Friday, December 8, 2017

Information Literacy Tidbit: On “Container Collapse”

When addressing “fake news” last year, information professional Joyce Valenza (@joycevalenza) introduced her own made up term container collapse to describe “our trouble discerning the original information container, format or information type […] once publishing cues are removed and every source looks like a digital page or a printout” (source). This concept is important to consider when thinking about our students and their understanding of digitally-delivered content.

In the past, a newspaper had the look and feel of a newspaper, and a magazine was physically a magazine sent to print only after going through a specific editorial process. Today, when students access information on their Chromebooks, it all looks pretty much the same, and this makes it difficult for students (and adults) to understand exactly what they are dealing with information-wise. While not exhaustive, here is an infographic that lists various ways to categorize information resources. Do you think students are able to categorize information in each of these ways, and what can we as teachers do to help them?

Below are a few ideas for helping students deal with “container collapse.”
  1. Directly ask students to describe the information they’re using. What type of information is it? Who created it? What purpose does it serve? A helpful model that some West Hills teachers use to guide this discussion is SOAPSTone. It is important that students are exposed to this practice across the curriculum since information varies some by subject discipline.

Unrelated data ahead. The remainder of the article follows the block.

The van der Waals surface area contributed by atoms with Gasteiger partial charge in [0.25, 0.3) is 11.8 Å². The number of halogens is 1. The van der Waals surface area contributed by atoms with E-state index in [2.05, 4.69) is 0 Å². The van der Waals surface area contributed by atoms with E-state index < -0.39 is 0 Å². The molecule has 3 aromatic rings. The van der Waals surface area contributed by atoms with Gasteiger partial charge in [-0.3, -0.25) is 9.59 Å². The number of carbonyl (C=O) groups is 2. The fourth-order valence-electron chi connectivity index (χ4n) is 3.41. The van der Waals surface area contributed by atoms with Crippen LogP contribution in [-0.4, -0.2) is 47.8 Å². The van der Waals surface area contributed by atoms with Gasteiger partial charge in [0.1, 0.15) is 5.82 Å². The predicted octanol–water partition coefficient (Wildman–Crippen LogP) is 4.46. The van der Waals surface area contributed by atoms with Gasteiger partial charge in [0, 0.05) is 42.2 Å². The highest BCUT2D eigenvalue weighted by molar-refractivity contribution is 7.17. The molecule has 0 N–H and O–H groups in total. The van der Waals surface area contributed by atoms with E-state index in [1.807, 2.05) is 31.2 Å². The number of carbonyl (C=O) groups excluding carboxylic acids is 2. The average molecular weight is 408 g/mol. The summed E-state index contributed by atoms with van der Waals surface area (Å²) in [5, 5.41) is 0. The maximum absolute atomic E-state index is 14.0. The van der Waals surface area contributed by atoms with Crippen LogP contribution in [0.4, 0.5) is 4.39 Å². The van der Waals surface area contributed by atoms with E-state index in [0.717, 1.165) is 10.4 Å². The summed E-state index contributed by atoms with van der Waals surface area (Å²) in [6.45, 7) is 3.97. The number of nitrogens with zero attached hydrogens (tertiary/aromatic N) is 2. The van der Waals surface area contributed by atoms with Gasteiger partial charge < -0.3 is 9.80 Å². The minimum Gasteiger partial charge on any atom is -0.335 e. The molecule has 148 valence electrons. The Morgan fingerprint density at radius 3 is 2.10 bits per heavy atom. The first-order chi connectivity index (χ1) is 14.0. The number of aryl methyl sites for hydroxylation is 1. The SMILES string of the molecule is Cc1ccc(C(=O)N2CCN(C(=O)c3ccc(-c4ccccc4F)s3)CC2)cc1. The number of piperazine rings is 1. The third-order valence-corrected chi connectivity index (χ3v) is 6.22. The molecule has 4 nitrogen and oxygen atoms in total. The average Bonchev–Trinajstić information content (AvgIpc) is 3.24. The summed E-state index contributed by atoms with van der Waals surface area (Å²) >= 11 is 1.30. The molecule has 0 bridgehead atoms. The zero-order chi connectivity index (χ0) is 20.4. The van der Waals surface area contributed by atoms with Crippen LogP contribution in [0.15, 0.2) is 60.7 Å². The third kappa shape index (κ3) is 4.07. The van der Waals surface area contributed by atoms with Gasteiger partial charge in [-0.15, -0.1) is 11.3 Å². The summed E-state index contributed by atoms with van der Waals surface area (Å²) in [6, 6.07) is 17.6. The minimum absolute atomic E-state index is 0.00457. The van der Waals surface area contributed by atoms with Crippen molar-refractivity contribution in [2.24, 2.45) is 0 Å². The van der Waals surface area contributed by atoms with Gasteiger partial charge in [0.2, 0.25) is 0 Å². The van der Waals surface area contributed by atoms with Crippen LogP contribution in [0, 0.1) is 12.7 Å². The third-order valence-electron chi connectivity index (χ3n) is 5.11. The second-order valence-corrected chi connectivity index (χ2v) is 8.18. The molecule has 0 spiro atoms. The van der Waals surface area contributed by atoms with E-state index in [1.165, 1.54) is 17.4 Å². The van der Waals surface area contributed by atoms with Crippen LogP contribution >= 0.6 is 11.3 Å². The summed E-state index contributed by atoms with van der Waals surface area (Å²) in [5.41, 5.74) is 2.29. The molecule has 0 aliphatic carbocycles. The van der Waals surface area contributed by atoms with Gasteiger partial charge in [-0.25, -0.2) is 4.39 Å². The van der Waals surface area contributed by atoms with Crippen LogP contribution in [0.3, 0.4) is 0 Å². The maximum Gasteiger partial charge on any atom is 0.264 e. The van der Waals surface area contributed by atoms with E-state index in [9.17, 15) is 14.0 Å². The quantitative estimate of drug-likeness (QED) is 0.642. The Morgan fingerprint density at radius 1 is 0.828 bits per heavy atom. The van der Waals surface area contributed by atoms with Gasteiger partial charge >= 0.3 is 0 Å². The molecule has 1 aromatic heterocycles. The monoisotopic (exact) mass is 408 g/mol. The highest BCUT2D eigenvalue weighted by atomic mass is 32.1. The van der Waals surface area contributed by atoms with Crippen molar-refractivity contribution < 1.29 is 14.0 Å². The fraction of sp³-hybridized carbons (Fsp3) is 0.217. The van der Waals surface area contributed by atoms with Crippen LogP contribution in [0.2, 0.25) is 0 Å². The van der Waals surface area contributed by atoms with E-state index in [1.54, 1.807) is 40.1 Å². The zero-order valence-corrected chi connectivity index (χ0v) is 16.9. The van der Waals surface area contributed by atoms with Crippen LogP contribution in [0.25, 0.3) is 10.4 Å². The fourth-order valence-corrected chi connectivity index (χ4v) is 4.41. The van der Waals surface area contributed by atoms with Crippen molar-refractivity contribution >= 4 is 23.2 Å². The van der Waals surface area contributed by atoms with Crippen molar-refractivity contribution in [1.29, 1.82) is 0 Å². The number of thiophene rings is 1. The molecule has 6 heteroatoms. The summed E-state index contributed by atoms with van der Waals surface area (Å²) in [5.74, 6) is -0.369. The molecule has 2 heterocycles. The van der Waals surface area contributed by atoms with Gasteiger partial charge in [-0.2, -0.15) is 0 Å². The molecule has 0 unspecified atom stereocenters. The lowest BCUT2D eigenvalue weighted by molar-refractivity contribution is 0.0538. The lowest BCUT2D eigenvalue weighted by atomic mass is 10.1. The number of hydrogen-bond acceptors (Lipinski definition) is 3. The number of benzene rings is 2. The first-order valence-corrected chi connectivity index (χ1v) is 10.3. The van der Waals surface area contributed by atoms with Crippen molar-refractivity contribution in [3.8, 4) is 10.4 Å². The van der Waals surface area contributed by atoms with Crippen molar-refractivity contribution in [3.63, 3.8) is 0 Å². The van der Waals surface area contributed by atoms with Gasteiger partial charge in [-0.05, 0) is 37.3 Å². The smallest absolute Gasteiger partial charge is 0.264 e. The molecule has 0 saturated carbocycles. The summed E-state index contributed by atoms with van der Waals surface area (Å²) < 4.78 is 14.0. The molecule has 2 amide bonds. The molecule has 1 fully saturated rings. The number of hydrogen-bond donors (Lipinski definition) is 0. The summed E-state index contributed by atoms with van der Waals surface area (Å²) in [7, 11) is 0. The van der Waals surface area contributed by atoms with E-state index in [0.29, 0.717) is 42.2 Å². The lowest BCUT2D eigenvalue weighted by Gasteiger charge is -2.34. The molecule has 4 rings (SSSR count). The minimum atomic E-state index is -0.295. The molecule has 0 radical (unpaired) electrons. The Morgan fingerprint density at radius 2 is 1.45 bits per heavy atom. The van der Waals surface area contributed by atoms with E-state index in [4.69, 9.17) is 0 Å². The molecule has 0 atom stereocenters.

2. Model SOAPSTone, etc. While asking students to describe information themselves is important, this is not an easy task! Whenever possible, try to model the process through “thinking aloud” as you look at information as a class.
  3. Don’t be afraid to admit this is difficult! With digital publishing, it is increasingly difficult to make sense of information. Besides losing the physicality of traditional “containers,” there are altogether new forms emerging. Realizing that understanding information is difficult and takes effort is a lesson in itself!

Friday, September 22, 2017

Free Test Preparation Resources for West Hills Students




Did you know that every 10th and 11th grade student at West Hills will be taking the PSAT on Wednesday, October 11th?

With students preparing for the PSAT and other important tests such as the SAT, ACT, or AP exams - the library has created a 1-page quick guide to some key test prep resources worth checking out.